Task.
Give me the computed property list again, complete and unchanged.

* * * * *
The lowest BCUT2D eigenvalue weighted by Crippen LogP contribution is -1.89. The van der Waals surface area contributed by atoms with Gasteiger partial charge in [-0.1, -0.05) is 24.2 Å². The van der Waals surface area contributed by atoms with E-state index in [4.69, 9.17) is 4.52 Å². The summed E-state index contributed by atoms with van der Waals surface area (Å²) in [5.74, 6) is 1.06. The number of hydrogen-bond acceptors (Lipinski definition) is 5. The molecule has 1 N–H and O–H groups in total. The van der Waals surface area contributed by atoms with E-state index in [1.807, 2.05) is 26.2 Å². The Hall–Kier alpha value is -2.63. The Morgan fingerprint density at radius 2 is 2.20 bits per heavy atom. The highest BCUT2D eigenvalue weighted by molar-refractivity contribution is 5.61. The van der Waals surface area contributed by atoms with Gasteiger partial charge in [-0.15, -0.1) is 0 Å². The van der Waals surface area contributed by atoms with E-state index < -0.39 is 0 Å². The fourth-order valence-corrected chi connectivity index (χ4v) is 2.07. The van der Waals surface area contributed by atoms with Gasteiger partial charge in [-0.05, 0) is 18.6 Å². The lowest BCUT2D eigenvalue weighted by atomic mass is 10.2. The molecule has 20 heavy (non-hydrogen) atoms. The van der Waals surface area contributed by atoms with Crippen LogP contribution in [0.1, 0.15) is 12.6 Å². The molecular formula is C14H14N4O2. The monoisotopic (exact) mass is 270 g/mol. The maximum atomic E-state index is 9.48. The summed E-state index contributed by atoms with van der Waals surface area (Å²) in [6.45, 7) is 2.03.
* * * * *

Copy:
The lowest BCUT2D eigenvalue weighted by Crippen LogP contribution is -1.89. The van der Waals surface area contributed by atoms with Gasteiger partial charge in [-0.1, -0.05) is 24.2 Å². The van der Waals surface area contributed by atoms with E-state index in [4.69, 9.17) is 4.52 Å². The summed E-state index contributed by atoms with van der Waals surface area (Å²) in [5.74, 6) is 1.06. The number of hydrogen-bond acceptors (Lipinski definition) is 5. The molecule has 1 N–H and O–H groups in total. The van der Waals surface area contributed by atoms with E-state index in [1.807, 2.05) is 26.2 Å². The Hall–Kier alpha value is -2.63. The Morgan fingerprint density at radius 2 is 2.20 bits per heavy atom. The highest BCUT2D eigenvalue weighted by molar-refractivity contribution is 5.61. The van der Waals surface area contributed by atoms with Gasteiger partial charge in [-0.15, -0.1) is 0 Å². The van der Waals surface area contributed by atoms with E-state index < -0.39 is 0 Å². The fourth-order valence-corrected chi connectivity index (χ4v) is 2.07. The van der Waals surface area contributed by atoms with Gasteiger partial charge in [-0.05, 0) is 18.6 Å². The lowest BCUT2D eigenvalue weighted by atomic mass is 10.2. The molecule has 20 heavy (non-hydrogen) atoms. The van der Waals surface area contributed by atoms with Crippen LogP contribution in [0.1, 0.15) is 12.6 Å². The molecular formula is C14H14N4O2. The monoisotopic (exact) mass is 270 g/mol. The maximum atomic E-state index is 9.48. The summed E-state index contributed by atoms with van der Waals surface area (Å²) in [6.45, 7) is 2.03.